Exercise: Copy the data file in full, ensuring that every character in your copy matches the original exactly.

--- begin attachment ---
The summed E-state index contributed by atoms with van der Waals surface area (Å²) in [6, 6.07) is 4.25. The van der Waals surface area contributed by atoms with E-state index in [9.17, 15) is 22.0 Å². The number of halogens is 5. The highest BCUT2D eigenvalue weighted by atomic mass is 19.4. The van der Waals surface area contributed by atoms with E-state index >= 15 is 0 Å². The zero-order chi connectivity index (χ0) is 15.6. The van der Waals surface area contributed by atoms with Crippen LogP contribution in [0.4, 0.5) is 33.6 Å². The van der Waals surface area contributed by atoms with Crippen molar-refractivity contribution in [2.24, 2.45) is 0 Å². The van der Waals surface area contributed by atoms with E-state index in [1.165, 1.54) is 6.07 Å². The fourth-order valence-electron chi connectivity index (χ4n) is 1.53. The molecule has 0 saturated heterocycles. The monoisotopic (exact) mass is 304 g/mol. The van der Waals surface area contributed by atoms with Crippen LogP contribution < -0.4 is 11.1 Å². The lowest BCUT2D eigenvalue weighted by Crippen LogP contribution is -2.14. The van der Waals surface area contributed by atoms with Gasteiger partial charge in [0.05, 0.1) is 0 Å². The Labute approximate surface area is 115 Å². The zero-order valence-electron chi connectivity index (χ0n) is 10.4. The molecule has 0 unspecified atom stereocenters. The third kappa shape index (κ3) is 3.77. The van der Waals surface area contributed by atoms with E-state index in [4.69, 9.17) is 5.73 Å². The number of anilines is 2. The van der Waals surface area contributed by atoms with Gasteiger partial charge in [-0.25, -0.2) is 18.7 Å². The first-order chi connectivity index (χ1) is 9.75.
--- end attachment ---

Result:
The summed E-state index contributed by atoms with van der Waals surface area (Å²) in [6, 6.07) is 4.25. The van der Waals surface area contributed by atoms with E-state index in [9.17, 15) is 22.0 Å². The number of halogens is 5. The highest BCUT2D eigenvalue weighted by atomic mass is 19.4. The van der Waals surface area contributed by atoms with E-state index >= 15 is 0 Å². The zero-order chi connectivity index (χ0) is 15.6. The van der Waals surface area contributed by atoms with Crippen LogP contribution in [0.4, 0.5) is 33.6 Å². The van der Waals surface area contributed by atoms with Crippen molar-refractivity contribution in [2.24, 2.45) is 0 Å². The van der Waals surface area contributed by atoms with E-state index in [1.165, 1.54) is 6.07 Å². The fourth-order valence-electron chi connectivity index (χ4n) is 1.53. The molecule has 0 saturated heterocycles. The monoisotopic (exact) mass is 304 g/mol. The van der Waals surface area contributed by atoms with Crippen LogP contribution < -0.4 is 11.1 Å². The lowest BCUT2D eigenvalue weighted by Crippen LogP contribution is -2.14. The van der Waals surface area contributed by atoms with Gasteiger partial charge in [0.05, 0.1) is 0 Å². The Labute approximate surface area is 115 Å². The zero-order valence-electron chi connectivity index (χ0n) is 10.4. The molecule has 0 unspecified atom stereocenters. The third kappa shape index (κ3) is 3.77. The van der Waals surface area contributed by atoms with E-state index in [4.69, 9.17) is 5.73 Å². The number of anilines is 2. The van der Waals surface area contributed by atoms with Gasteiger partial charge in [-0.25, -0.2) is 18.7 Å². The first-order chi connectivity index (χ1) is 9.75.